Sometimes in peace, sometimes not. In this way, there is a message of hope, that each and every one of us and our seemingly little deeds of saving and honoring lives, can amount to something significant. It moved me to reflect upon the vagaries of several aspects of life that I did not expect. He had a strong influence on her and she grew up relating strongly to both her Chickasaw family in Indian Territory Oklahoma and to a mixed Indian community in the Denver area. To see what your friends thought of this book, please sign up. Works Home Events Contact. Refresh and try again.
Want to Read Currently Reading Read. I sometimes forget to realize that an ant has a life thats equal to any living species on this planet. Essayist, novelist, and poet, Hogan has published works in many different backgrounds and forms. Hogan has also written historical novels. So many of the images she conveys stir me on a very deep level: This just shows another example of how deep Lindas love for nature really is.
Imagine, old as water is, what it knows. If you love language, you will love this book, and you may come away from it loving every living creature, every crack in oinda rock, every sound when the wind blows, as if you had never seen and heard and known them before.
Her work, whether fiction or non-fiction, expresses an indigenous understanding of the world. I read and re-read it, memorize passages, recite portions swellings mantras. How this cliff, this half a hill hums with the collective sound of bees nesting within it.
This is evidenced by the fact that everything around her–color, sound, smell, texture–comes alive. She tells us of her everyday actions, from performing a small ritual with sage for a dead elderly and decrepit porcupine on her street, and from which maggots emerge, rapidly developing into so many different kinds of insects, which, upon reaching the other side of the street, are quickly devoured by the ants awaiting them there.
Paperbackpages. She proves this over and over first with the hill and gogan bees then she talks about the bird rehabilitation facility and how it gives life also to mice, wasps, and spiders.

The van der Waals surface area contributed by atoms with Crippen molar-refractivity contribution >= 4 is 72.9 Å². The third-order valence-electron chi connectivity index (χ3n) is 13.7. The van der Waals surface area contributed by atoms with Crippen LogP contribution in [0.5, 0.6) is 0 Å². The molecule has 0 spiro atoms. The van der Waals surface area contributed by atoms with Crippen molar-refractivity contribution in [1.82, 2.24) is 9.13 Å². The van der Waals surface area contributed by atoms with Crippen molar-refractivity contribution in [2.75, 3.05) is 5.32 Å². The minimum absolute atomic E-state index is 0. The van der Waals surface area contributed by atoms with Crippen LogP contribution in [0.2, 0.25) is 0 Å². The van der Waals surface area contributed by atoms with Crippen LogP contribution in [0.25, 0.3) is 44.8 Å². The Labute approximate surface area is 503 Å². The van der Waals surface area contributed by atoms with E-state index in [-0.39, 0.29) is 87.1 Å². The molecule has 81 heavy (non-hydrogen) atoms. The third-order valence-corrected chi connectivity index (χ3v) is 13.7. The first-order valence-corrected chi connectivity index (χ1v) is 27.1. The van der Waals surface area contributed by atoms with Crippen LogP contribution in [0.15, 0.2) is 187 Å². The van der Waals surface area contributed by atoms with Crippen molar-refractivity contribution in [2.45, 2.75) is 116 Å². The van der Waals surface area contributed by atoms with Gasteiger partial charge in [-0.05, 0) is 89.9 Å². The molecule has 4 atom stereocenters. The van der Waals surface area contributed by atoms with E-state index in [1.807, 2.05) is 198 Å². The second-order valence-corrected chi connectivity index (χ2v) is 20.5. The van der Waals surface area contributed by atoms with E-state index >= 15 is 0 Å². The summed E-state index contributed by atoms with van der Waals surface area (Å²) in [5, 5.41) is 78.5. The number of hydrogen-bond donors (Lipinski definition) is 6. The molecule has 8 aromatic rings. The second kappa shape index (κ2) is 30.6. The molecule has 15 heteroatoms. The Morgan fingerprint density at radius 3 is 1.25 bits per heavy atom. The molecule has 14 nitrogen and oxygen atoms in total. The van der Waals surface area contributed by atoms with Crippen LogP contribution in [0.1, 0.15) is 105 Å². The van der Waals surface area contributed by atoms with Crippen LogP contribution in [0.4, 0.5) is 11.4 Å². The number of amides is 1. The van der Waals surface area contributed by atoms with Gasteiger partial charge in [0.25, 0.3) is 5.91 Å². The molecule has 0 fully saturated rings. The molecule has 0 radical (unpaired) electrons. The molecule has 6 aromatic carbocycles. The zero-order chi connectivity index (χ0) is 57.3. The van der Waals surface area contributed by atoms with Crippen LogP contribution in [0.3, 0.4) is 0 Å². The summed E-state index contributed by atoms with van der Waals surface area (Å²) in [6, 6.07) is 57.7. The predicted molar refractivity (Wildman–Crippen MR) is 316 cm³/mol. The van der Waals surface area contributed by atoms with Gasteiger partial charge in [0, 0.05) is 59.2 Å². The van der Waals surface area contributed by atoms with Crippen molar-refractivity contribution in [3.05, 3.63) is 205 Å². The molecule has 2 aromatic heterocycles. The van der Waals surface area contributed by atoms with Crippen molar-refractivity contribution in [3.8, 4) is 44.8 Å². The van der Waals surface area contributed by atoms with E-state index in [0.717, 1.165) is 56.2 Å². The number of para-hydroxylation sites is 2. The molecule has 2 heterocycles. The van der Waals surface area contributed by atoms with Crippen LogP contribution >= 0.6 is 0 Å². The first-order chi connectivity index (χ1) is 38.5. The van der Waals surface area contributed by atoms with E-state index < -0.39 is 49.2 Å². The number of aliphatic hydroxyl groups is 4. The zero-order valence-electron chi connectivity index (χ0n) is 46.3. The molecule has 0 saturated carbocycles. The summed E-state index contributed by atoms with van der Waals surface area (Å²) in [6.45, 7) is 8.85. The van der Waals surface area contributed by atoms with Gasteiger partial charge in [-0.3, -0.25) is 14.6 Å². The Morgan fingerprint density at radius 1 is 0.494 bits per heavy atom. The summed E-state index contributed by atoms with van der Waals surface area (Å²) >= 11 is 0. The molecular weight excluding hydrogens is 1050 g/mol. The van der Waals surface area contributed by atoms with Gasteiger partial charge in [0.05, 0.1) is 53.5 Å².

Linda Hogan Dwellings
Jul 16, Rune Rasmussen rated it it was amazing Shelves: Nov 14, Bonnie Randall rated it it was amazing Shelves: I think of the people who came before me and how they knew the placement of the stars in the sky, watching the moving sun long and hard enough to witness how a certain angle of light touched a stone only once a year.
Perhaps it was too subtle for me, but I would have preferred knowing what Hogan was driving at with the random ideas linds shared. She also appreciates all the work essah it took to get it as beautiful as it is now.
But the author seemed to put down those who did not have a good relationship with the Earth and its inhabitants, instead of educating as was her intention. Refresh and try again. Hogan talks about a clay water jar that some friends had filled for her when she visited them in Mexico.
Dwellings by by brianna crawford on Prezi
Hogan’s reflections on nature are part prose, part poetry. Hogan shares with Vicki Hearne a summons to redefine our relationship with animals based on kinship and listening rather than separation and denial.
The reflection of the author on humankind is not a positive one, and gives the book a sad, almost melancholy quality. There are countlessly breathtaking passages throughout this small tome, but one I found the most moving was this: Hogan essaj tremendous imagery here, just like in her poetry. Garrett Hardin in Lifeboat Ethics: Want to Read Currently Reading Read. Her prose illustrates, with great beauty, the deep, spiritual tie all living creatures have with the Earth, and what results is a reading experience that is both meditative and emotive.
Dwellings: A Spiritual History of the Living World
Oct 02, Erica rated it really liked it Shelves: We Are Not Alone. So much to think on, act on, and come back to time and again.
She makes up for this vagueness in intensity and imaginative power; true to her philosophy and profession, Hogan meets the organic demands of poetry in her first book of essays. Her reflections on the things she has experienced and the ways that she knows the Earth hogab alive are all robust, but I could not overcome that fact that she seemed to detest humankind for their treatment of the planet.
Hogan born Denver is a Native American poet, storyteller, academic, playwright, novelist, environmentalist and writer of short stories. But Hogan tells us that our connection with the earth is still strong. Walking, I can almost hear the redwoods beating The old saying- you catch more bees with honey than you do with vinegar- would be applicable here.
This would not be a problem, except for the fact her readers most likely come from diverse backgrounds.